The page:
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Innovation in Services: Manifestations and Consequences

Special issue call for papers from Baltic Journal of Management

Guest Editors

Professor Maaja Vadi, Head of the Institute of Management and Marketing, Faculty of Economics and Business Administration, University of Tartu, Estonia
PhD Rebekka Vedina, Extraordinary Senior Research Fellow of Management, Institute of Management and Marketing, Faculty of Economics and Business Administration, University of Tartu, Estonia
MA Kadri Karma, Project Manager, Institute of Business Administration, Faculty of Economics and Business Administration, University of Tartu, Estonia

Background and scope of the special issue

The term "innovation" is nowadays used in almost every context in daily life. Therefore, today maybe more than ever, it is important for companies to continuously build up sustainable competitive advantages by offering innovative products and services. Although the service sector has often been characterized as a locus of low wage, unproductive, and un-innovative jobs, some recent studies have confirmed that services are innovative and, in some areas are more innovative than manufacturing. Thus, as economies across the world have become more service oriented, the importance of uncovering the specific traits of innovation in services has increased.
Most products are a combination of goods and services and the continuum of services varies according to the dominance of tangible or intangible elements (Shostack 1982). Herein, we consider services as the broad term covering acts, efforts, or performances exchanged from the producer to end user without ownership rights (i.e. banking, retailing, education, health care, catering, accommodation etc). The aim of this Special Issue is to advance our theoretical and empirical understanding of the origins of innovation and its manifestations and consequences in the service sector.

Specifically, a central premise of this Special Issue is that on one hand, there are factors that contribute to the creation of innovation in services and are directly related to it and, on the other hand, there are areas of services that affect or are affected indirectly by innovation. It can be seen as the rationale for making a distinction between the articles in the proposed special issue.
There are various reasons for no longer considering services as a very traditional sector but as one that is very dynamic. One reason is the development of information technology, which contributes to service sector innovation far beyond its role in the computing and telecommunication services sectors. Another is the fast development and dynamics of the service sector in the New European countries, which has been seen rather as a follower of the Old Europe and paying little attention to innovation. This viewpoint is challenged by today’s research arguing that customer orientation is at least as important in New as in Old European countries, while organizational innovativeness appears more important in New Europe to drive both customer service and financial performance (Theoharakis & Hooley, 2008). Besides the above mentioned, there are other reasons, such as globalization and change of demand structures, to name but a few.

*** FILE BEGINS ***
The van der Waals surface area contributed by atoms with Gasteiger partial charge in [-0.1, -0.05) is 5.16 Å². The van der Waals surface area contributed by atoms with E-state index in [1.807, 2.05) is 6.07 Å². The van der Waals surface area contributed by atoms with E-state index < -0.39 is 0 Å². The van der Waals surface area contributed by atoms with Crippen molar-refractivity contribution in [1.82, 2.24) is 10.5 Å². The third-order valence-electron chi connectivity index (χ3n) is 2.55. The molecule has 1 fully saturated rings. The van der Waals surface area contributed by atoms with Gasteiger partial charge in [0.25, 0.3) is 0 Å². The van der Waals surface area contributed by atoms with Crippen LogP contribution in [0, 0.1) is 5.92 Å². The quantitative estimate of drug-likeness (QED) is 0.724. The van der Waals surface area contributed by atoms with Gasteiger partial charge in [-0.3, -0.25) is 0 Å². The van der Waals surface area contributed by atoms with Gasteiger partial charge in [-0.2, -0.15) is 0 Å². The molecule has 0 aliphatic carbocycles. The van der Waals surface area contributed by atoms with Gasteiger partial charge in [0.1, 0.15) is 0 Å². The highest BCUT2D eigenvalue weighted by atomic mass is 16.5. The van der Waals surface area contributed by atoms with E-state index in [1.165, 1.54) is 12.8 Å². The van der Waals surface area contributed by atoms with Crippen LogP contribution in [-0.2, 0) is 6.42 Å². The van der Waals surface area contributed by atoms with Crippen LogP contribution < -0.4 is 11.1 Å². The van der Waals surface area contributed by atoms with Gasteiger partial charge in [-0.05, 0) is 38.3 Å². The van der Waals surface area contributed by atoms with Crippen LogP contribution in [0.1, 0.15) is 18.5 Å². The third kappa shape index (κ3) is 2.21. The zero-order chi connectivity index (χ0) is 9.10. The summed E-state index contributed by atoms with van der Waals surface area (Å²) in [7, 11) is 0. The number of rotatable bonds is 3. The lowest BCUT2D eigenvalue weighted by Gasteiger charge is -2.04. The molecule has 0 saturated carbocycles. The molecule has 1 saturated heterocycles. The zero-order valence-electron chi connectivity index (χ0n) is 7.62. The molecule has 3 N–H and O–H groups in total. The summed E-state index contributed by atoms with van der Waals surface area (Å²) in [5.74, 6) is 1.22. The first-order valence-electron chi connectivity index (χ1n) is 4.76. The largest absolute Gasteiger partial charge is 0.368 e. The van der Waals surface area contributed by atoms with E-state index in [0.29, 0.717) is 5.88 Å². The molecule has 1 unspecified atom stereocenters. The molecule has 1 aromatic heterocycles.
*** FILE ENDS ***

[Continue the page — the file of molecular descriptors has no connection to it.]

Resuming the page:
Potential authors are invited to submit contributions that shed light on various innovation issues in the service sector and their impact on its competitiveness. Papers that focus on particular aspects of service sector innovation and provide new insights will be also welcomed.

Topics could include, but are not limited to:
- Innovation inputs and outputs in the service sector
- Specific traits of innovation in services
- Internal and external drivers and barriers to innovation in the service sector
- Tangible and intangible factors of innovation in services
- Involvement of employees in innovative activities
- Employees attitudes and behaviors with regard to innovation
- Initiative and responsibility in the innovation process in services
- Integration of external partners in the innovation process
- Industry/Company case studies

Submissions welcome

All papers submitted will be peer-reviewed and accepted papers will be published in a special issue of BJM. Papers should be electronically submitted to the Baltic Journal of Management by 23rd August 2010.

Details about preparing and submitting the papers are available at the Baltic Journal of Management homepage: www.emeraldinsight.com/bjm.htm

Please submit papers via Manuscript Central, Emerald's online submission and peer review system, available at: http://mc.manuscriptcentral.com/bjom. You must select this ‘special issue’ option on step 4 of the submission process. More information and guidance is available at the Emerald Manuscript Central Support Centre: http://msc.emeraldinsight.com
For more information about the submission process please contact Jurga Duobiene, Editorial Assistant, Baltic Journal of Management, by e-mail: [email protected]